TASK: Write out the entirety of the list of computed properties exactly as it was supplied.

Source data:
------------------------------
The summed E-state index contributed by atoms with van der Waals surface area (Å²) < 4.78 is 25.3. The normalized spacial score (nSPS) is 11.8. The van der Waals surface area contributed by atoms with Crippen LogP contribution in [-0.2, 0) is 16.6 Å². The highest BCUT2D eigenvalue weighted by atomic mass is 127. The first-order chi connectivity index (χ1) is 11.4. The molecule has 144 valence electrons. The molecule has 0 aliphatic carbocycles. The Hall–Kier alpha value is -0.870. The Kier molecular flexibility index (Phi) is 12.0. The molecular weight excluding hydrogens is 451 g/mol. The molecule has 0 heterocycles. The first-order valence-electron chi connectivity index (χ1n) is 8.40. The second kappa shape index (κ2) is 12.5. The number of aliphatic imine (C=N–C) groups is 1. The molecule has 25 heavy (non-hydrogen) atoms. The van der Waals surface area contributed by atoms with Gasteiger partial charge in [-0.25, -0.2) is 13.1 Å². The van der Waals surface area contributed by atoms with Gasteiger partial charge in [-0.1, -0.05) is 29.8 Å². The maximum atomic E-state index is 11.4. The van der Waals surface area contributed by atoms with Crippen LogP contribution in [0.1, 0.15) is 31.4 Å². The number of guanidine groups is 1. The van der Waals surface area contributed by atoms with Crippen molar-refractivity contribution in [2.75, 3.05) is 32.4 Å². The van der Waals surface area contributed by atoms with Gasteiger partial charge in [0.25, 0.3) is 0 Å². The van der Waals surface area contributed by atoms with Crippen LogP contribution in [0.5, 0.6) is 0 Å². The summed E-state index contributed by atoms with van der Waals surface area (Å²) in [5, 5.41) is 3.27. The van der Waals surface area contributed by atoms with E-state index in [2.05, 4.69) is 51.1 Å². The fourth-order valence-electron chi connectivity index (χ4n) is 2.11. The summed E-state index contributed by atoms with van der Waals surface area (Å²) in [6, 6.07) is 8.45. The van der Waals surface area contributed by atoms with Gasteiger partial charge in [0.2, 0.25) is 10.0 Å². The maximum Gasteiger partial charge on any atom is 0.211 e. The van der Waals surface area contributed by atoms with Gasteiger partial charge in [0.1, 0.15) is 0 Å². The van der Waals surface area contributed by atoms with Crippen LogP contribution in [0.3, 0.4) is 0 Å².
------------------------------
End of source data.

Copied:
The summed E-state index contributed by atoms with van der Waals surface area (Å²) < 4.78 is 25.3. The normalized spacial score (nSPS) is 11.8. The van der Waals surface area contributed by atoms with Crippen LogP contribution in [-0.2, 0) is 16.6 Å². The highest BCUT2D eigenvalue weighted by atomic mass is 127. The first-order chi connectivity index (χ1) is 11.4. The molecule has 144 valence electrons. The molecule has 0 aliphatic carbocycles. The Hall–Kier alpha value is -0.870. The Kier molecular flexibility index (Phi) is 12.0. The molecular weight excluding hydrogens is 451 g/mol. The molecule has 0 heterocycles. The first-order valence-electron chi connectivity index (χ1n) is 8.40. The second kappa shape index (κ2) is 12.5. The number of aliphatic imine (C=N–C) groups is 1. The molecule has 25 heavy (non-hydrogen) atoms. The van der Waals surface area contributed by atoms with Gasteiger partial charge in [-0.25, -0.2) is 13.1 Å². The van der Waals surface area contributed by atoms with Gasteiger partial charge in [-0.1, -0.05) is 29.8 Å². The maximum atomic E-state index is 11.4. The van der Waals surface area contributed by atoms with Crippen LogP contribution in [0.1, 0.15) is 31.4 Å². The number of guanidine groups is 1. The van der Waals surface area contributed by atoms with Crippen molar-refractivity contribution in [2.75, 3.05) is 32.4 Å². The van der Waals surface area contributed by atoms with Gasteiger partial charge in [0.25, 0.3) is 0 Å². The van der Waals surface area contributed by atoms with Crippen LogP contribution in [0.5, 0.6) is 0 Å². The summed E-state index contributed by atoms with van der Waals surface area (Å²) in [5, 5.41) is 3.27. The van der Waals surface area contributed by atoms with E-state index in [2.05, 4.69) is 51.1 Å². The fourth-order valence-electron chi connectivity index (χ4n) is 2.11. The summed E-state index contributed by atoms with van der Waals surface area (Å²) in [6, 6.07) is 8.45. The van der Waals surface area contributed by atoms with Gasteiger partial charge in [0.2, 0.25) is 10.0 Å². The maximum Gasteiger partial charge on any atom is 0.211 e. The van der Waals surface area contributed by atoms with Gasteiger partial charge in [0.1, 0.15) is 0 Å². The van der Waals surface area contributed by atoms with Crippen LogP contribution in [0.3, 0.4) is 0 Å².